The Algorithmic Future of Education
Audrey Watters

Audrey; I agree with all your points, but I think if we forthrightly dismiss IRT based algorithms we will be spitting into the wind. There are aspects of education that can be improved here and .76 is significant (even in the non-statistical sense), especially if we consider the rudimental pedagogy of these early efforts in the digital realm. I think the real danger is found in a simplistic understanding of education that allows one to easily think of a student as a hard drive that can be filled by Knewton alone. It is the same mindset that thinks multiple choice tests can tell us all we need to know about a student’s achievement and potential. The lack of transparency in Ed Tech is also much more of a problem than is generally acknowledged. It’s critical to a realistic discussion of limitations in the tech and I’m glad you highlighted it. Here a partial list of what I thinking might be needed.

  1. Our mind (which is cultural and more than just neurons) is an organ of adaptation and it’s structure reflects the environment (much of which is also cultural) to which it is adapting. Educational theories must reflect this understanding of its subject. If you want a computer analogy, we should fill students with algorithms (or schemas in cognition speak) not data. Data (or sensation in cognitive speak) is just something you find in the environment; finding an appropriate algorithm is how you make sense of it.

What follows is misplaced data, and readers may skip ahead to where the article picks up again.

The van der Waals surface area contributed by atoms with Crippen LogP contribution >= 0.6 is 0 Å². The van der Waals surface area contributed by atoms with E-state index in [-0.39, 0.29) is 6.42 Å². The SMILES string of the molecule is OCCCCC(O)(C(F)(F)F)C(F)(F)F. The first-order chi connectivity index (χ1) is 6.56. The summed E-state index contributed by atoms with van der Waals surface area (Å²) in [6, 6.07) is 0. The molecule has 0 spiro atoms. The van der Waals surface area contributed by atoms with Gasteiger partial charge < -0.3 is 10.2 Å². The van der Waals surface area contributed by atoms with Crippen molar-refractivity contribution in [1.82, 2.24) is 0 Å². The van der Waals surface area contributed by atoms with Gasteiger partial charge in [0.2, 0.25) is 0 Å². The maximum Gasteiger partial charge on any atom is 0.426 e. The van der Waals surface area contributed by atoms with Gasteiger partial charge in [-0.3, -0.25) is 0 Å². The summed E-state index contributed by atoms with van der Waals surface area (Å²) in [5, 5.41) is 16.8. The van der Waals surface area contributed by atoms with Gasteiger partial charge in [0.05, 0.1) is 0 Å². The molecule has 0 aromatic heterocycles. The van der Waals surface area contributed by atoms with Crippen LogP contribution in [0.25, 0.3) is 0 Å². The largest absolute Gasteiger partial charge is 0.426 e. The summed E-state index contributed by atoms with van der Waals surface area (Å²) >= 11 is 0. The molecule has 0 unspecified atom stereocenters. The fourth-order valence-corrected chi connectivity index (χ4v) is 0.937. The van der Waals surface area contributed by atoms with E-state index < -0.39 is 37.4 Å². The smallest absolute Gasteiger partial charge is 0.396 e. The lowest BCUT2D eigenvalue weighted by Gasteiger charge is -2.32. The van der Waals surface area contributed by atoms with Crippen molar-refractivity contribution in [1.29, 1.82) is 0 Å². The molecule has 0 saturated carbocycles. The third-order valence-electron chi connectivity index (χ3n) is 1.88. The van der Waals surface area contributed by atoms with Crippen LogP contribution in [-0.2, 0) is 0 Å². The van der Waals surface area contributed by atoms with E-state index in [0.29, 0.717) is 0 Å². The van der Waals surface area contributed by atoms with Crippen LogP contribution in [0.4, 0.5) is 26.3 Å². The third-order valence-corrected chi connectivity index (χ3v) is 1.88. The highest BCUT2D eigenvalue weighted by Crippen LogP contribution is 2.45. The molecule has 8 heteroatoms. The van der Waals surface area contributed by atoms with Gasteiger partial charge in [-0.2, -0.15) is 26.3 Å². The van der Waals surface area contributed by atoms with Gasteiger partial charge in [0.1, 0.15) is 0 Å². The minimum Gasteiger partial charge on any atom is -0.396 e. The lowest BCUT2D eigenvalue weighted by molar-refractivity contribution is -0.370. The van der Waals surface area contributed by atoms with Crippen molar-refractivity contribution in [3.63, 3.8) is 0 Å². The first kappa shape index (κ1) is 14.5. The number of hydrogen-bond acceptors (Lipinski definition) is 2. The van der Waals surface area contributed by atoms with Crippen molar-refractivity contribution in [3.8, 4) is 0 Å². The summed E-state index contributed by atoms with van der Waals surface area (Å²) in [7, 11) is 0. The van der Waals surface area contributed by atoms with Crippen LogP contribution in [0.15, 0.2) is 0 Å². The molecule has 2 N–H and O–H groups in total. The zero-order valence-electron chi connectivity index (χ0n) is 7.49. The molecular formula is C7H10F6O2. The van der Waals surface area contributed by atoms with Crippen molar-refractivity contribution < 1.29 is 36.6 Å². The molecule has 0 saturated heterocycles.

2. Most tech seems to focus more on artificial intellegence (AI) rather then augmented intelligence (AugI). AI is not generally successful outside of marketing schemes or playing chess or jeopardy. Aug I tech (like google) are much more successful. (Watson’s diagnostic systems can be included in AI, but its much more of an augment to a doctor’s intelligence and treatment plan) I would love someone in tech to tell me why pie in the sky AI is more of a focus or why I’m wrong.
  3. We must find an alternative to neoliberalism, which is increasingly showing its ideological underbelly. (It’s great insight that you integrate austerity into this conversation.) Consider Apple, Facebook or Google (Is it me or is it just hard to say Alphabet here). What you love about these companies is the tech. What you hate is what they have to go through to satisfy Wall Street and scratch that billionaire itch. Every public trust does improve with privatization and a shareholder focus; sometimes it just syphons off profits.
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